guardians, the Vestal Virgins, and here too is their dwelling, the
Atrium Vestae, and also that of the Pontifex Maximus (Regia), in whose
potestas they were; these three buildings, then insignificant to look
at, constituted the religious focus of the oldest Rome.[31] A little
farther again to the left is the temple of Castor and the spring of
Juturna, lately excavated, where the Twins watered their steeds after
the battle of the lake Regillus. In front of us we can see over the
heads of the crowd the Rostra at the farther end of the Forum, where
an orator is perhaps addressing a crowd (_contio_) on some political
question of the moment, and giving some occupation to the idlers
in the throng; and to the right of the Rostra is the Comitium
or assembling-place of the people, with the Curia, the ancient
meeting-hall of the senate. In Cicero's day the mere shopman had been
got rid of from the Forum, and his place is taken by the banker and
money-lender, who do their business in _tabernae_ stretching in rows
along both sides of the open space. Much public business, judicial and
other, is done in the Basilicae,--roofed halls with colonnades, of
which there are already five, and a new one is arising on the south
side, of which the ground-plan, as it was extended soon afterwards by
Julius Caesar, is now completely laid bare. But it is becoming evident
that the business of the Empire cannot be much longer crowded into
this narrow space of the Forum, which is only about two hundred yards
long by seventy; and the next two generations will see new Fora
laid out larger and more commodious, by Julius and Augustus in the
direction of the Quirinal.

Now making our way towards the Capitol, we pass the famous temple or
rather gate of the double-headed Janus, standing at the entrance
to the Forum from the Argiletum and the Porta Esquilina; then the
Comitium and Curia (which last was burnt by the mob in 52 B.C., at the
funeral of Clodius), and reach the foot of the Clivus Capitolinus,
just where was (and is) the ancient underground prison, called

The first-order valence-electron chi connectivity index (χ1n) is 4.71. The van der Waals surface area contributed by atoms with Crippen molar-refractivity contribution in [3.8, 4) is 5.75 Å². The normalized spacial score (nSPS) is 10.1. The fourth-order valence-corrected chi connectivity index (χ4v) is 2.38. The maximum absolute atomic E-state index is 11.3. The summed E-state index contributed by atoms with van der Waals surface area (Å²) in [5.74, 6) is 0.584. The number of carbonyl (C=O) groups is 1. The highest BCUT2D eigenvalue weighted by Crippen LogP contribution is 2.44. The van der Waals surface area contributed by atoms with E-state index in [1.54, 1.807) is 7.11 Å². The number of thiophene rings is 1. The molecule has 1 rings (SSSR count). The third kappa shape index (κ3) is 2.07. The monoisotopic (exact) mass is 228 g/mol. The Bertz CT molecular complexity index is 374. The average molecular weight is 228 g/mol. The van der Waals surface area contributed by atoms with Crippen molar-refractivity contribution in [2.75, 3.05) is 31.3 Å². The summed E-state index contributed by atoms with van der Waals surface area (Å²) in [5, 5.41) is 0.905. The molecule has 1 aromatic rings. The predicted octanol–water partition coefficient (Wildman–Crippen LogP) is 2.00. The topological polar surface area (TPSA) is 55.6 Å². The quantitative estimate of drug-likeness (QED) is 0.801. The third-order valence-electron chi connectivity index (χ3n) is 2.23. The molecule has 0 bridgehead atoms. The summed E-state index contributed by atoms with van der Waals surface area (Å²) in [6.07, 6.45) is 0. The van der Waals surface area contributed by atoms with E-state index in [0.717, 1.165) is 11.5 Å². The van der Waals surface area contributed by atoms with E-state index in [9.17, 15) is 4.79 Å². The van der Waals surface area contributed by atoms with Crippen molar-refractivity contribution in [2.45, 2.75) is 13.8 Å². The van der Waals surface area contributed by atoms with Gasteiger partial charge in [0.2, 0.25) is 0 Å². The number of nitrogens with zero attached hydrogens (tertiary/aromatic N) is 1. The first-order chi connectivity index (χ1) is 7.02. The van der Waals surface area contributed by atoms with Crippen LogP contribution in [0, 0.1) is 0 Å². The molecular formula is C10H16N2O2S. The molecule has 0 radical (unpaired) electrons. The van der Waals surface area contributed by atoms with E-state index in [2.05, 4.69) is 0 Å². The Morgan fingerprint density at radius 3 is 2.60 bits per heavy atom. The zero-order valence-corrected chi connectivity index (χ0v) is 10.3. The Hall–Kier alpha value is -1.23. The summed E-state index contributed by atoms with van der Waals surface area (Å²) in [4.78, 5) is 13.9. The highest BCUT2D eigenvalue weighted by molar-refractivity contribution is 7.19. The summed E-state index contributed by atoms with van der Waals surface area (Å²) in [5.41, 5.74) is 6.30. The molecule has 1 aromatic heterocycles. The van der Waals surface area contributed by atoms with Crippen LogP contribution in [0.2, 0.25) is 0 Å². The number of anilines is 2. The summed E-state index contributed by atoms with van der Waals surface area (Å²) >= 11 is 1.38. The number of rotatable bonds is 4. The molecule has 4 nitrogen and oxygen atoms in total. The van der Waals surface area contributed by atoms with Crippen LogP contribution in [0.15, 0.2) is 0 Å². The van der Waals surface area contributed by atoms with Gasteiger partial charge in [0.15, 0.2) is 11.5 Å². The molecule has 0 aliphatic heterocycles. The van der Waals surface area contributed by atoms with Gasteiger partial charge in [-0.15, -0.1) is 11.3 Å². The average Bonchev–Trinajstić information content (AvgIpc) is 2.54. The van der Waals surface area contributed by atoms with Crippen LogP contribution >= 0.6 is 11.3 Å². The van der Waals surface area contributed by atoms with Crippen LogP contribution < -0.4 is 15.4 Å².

Tullianum, from the old word for a spring (_tullus_), the scene of the
deaths of Jugurtha and many noble captives, and of the Catilinarian
conspirators on December 5, 63. Here the via Sacra turns, in front of
the temple of Concordia, to ascend the Capitol. Behind this temple,
extending farther under the slope, is the Tabularium, already
mentioned, which is still much as it was then; and below us to the
south is the temple of Saturnus, the treasury (_aerarium_) of the
Roman people. Thus at this end of the Forum, under the Capitol,
are the whole set of public offices, facing the ancient religious
buildings around the Vesta temple at the other end.

The way now turns again to the right, and reaches the depression
between the two summits of the Capitoline hill. Leaving the arx on the
left, we reach by a long flight of steps the greatest of all Roman
temples, placed on a long platform with solid substructures of
Etruscan workmanship, part of which is still to be seen in the garden
of the German Embassy. The temple of Jupiter Optimus Maximus, with
his companions Juno and Minerva, was in a special sense the religious
centre of the State and its dominion. Whatever view he might take of
the gods and their cults, every Roman instinctively believed that this
great Jupiter, above all other deities, watched over the welfare of
Rome, and when a generation later Virgil placed the destiny of Rome's
mythical hero in the hands of Jupiter, every Roman recognised in this
his own inherited conviction. Here, on the first day of their office,
the higher magistrates offered sacrifice in fulfilment of the vows of
their predecessors, and renewed the same vows themselves. The consul
about to leave the city for a foreign war made it his last duty to
sacrifice here, and on his return he deposited here his booty. Here
came the triumphal procession along the Sacred Way, the conquering
general attired and painted like the statue of the god within the
temple; and upon the knees of the statue he placed his wreath of
laurel, rendering up to the deity what he had himself deigned to
bestow. Here too, from a pedestal on the platform, a statue of Jupiter
looked straight over the Forum,[32] the Curia, and the Comitium; and
Cicero could declare from the Rostra, and know that in so declaring he
was touching the hearts of his hearers, that on that same day on which
it had first been so placed, the machinations of Catiline and his
conspirators had been detected.[33] "Ille, ille Iupiter restitit;
ille Capitolium, ille haec templa, ille cunctam urbem, ille vos omnes
salvos esse voluit."

The temple had been destroyed by fire in the time of Sulla, and its
restoration was not as yet finally completed at the time of our
imaginary walk.[34] It faced towards the river and the Aventine, i.e.
south-east, according to the rules of augural lore, like all Roman
public buildings of the Republican period. From the platform on which
it stands we look down on the Forum Boarium, from which we started,
connected with the Forum by the Velabrum and the vicus Tuscus; and
more to the right below us is the Campus Martius, with access to the
city by that Porta Carmentalis which Evander showed to Aeneas. This
spacious exercise-ground of Roman armies is already beginning to be
built upon; in fact the Circus Flaminius has been there for more than
a century and a half, and now the new theatre of Pompeius, the first
stone theatre in Rome, rises beyond it towards the Vatican hill. But
there is ample space left; for it is nearly a mile from the Capitol